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Officials urge caution as North Carolina's spring wildfire season begins

An aerial view of rural green land is on fire. Large plumes of gray smoke billow over the greenery.
Courtesy of Philip Jackson
/
N.C. Forest Service
The Last Resort wildfire took place in Tyrrell County in March 2023. It reached 5,280 acres in size.

March is the start of the spring wildfire season in North Carolina.

The state had more than 5,300 wildfires last year, which burned more than 76,000 acres. North Carolina has two wildfire seasons: one during the spring and one during the fall. According to Philip Jackson, a public information officer with the North Carolina Forest Service, springtime is typically the most active season for wildfires.

Nearly 40% of the state's wildfires occurred in the spring last year. In recent years, Jackson added, North Carolina has fluctuated between 41% and 70% of fires occurring in the spring.

The spring season's wildfire activity is partially due to plants and other vegetation waking up and refueling after their winter dormancy.

“Think of a bear when it wakes up from hibernation,” Jackson said. “It's got to eat. And these plants, they’ve got to pull that moisture from the ground, and they need that nutrients to be able to bloom and develop.”

A photo taken on the ground during the Last Resort wildfire in Tyrrell County. Black silhouettes of trees line the bottom half of the image, while the sky is orange with smoke and fire. A bright orange flame takes up the center of the sky.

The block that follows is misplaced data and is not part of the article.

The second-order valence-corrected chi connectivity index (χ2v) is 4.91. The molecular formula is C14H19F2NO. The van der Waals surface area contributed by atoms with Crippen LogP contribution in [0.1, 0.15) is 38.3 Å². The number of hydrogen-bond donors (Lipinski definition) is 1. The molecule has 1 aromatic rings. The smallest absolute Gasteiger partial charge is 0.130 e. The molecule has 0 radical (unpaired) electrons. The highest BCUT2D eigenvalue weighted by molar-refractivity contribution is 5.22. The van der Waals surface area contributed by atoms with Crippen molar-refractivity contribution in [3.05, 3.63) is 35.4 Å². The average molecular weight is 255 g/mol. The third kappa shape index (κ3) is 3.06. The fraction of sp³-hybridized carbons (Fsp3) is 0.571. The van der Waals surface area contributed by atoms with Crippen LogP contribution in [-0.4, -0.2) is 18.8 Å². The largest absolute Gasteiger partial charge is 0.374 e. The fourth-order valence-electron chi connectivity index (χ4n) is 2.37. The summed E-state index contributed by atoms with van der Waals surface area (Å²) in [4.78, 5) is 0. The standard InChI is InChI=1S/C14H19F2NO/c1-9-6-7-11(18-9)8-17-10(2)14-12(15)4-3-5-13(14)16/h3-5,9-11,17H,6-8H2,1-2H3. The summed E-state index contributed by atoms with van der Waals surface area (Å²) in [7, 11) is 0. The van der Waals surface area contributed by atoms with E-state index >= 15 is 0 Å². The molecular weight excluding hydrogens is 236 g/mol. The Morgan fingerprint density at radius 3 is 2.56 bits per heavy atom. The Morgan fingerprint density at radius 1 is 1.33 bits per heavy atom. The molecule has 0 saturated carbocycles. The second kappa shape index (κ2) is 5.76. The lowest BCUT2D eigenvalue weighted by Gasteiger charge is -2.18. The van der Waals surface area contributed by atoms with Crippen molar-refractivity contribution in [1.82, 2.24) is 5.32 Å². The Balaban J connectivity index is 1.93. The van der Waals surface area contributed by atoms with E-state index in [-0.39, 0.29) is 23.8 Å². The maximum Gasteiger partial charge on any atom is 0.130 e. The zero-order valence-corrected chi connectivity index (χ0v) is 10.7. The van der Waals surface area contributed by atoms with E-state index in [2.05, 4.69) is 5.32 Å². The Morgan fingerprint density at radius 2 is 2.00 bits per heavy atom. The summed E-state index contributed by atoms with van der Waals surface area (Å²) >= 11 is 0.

Courtesy of Philip Jackson
/
N.C. Forest Service
The Last Resort wildfire in Tyrrell County was caused by a debris burn escaping containment. According to the N.C. Forest Service, debris burns are the main causes of wildfires in the state.

Despite springtime rain, Jackson said that these thirsty plants can dry out the areas around them. The greenery that ushers in spring then signals the start of more days with high fire danger.

“Think of each individual root system being a straw in the ground, and that straw is sucking that water out of the ground,” Jackson said. “Even when you have days where you get a lot of rain, it might not hang around for very long because you have so many different organisms that are pulling that moisture out of the ground. So, the vegetation can dry out a little quicker.”

The warmer weather also draws more people outdoors for recreation and spring cleaning, which creates more ignition opportunities. Jackson said that in North Carolina, 99% of wildfires are caused by humans. Of the more than 300 wildfires that occurred in the last week alone, Jackson said that just one was started by lightning. All others were human-caused.

Debris burning is the main culprit of North Carolina’s wildfires. The practice is often used to dispose of leaves, tree limbs and other yard debris. Last March, a debris burn on private land in Tyrrell County escaped containment, reaching 5,280 acres in size. It took firefighters about two weeks to fully contain the fire.

Jackson says residents need to be mindful of wildfire causes heading into the spring season. Before burning, Jackson encouraged landowners to obtain a burn permit and to keep phones and water sources nearby. Additionally, he said residents should not burn debris on dry, windy days.

The spring wildfire season runs through May.

Sophie Mallinson is a daily news intern with WUNC for summer 2023. She is a recent graduate from UNC-Chapel Hill, where she studied journalism. Sophie is from Greenville, N.C., but she enjoys the new experiences of the Triangle area. During her time as a Tar Heel, Sophie was a reporter and producer for Carolina Connection, UNC-Chapel Hill’s radio program. She currently is heavily involved in science education at Morehead Planetarium and Science Center.
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